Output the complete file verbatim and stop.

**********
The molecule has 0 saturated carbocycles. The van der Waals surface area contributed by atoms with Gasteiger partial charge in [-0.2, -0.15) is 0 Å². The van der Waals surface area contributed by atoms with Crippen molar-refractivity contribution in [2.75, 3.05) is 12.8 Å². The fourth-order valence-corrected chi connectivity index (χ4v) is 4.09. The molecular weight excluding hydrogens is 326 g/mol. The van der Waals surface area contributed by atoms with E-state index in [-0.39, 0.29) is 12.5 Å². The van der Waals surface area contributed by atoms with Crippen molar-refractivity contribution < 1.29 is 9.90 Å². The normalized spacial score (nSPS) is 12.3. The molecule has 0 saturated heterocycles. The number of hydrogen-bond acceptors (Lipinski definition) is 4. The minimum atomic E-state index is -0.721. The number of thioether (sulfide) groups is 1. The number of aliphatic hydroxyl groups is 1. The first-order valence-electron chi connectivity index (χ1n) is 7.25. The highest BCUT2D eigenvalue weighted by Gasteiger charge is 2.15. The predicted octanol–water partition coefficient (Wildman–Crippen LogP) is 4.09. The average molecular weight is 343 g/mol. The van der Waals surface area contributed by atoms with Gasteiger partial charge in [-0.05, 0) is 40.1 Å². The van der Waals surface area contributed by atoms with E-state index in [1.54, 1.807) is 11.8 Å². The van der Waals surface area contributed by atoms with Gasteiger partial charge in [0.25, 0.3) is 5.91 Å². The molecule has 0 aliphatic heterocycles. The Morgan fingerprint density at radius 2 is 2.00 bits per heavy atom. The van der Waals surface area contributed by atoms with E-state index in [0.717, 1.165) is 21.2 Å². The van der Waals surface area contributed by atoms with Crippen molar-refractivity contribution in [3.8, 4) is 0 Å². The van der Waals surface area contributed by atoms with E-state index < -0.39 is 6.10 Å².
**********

The molecule has 0 saturated carbocycles. The van der Waals surface area contributed by atoms with Gasteiger partial charge in [-0.2, -0.15) is 0 Å². The van der Waals surface area contributed by atoms with Crippen molar-refractivity contribution in [2.75, 3.05) is 12.8 Å². The fourth-order valence-corrected chi connectivity index (χ4v) is 4.09. The molecular weight excluding hydrogens is 326 g/mol. The van der Waals surface area contributed by atoms with E-state index in [-0.39, 0.29) is 12.5 Å². The van der Waals surface area contributed by atoms with Crippen molar-refractivity contribution < 1.29 is 9.90 Å². The normalized spacial score (nSPS) is 12.3. The molecule has 0 saturated heterocycles. The number of hydrogen-bond acceptors (Lipinski definition) is 4. The minimum atomic E-state index is -0.721. The number of thioether (sulfide) groups is 1. The number of aliphatic hydroxyl groups is 1. The first-order valence-electron chi connectivity index (χ1n) is 7.25. The highest BCUT2D eigenvalue weighted by Gasteiger charge is 2.15. The predicted octanol–water partition coefficient (Wildman–Crippen LogP) is 4.09. The average molecular weight is 343 g/mol. The van der Waals surface area contributed by atoms with Gasteiger partial charge in [-0.05, 0) is 40.1 Å². The van der Waals surface area contributed by atoms with E-state index in [1.54, 1.807) is 11.8 Å². The van der Waals surface area contributed by atoms with Gasteiger partial charge in [0.25, 0.3) is 5.91 Å². The molecule has 0 aliphatic heterocycles. The Morgan fingerprint density at radius 2 is 2.00 bits per heavy atom. The van der Waals surface area contributed by atoms with E-state index in [0.717, 1.165) is 21.2 Å². The van der Waals surface area contributed by atoms with Crippen molar-refractivity contribution in [3.8, 4) is 0 Å². The van der Waals surface area contributed by atoms with E-state index < -0.39 is 6.10 Å².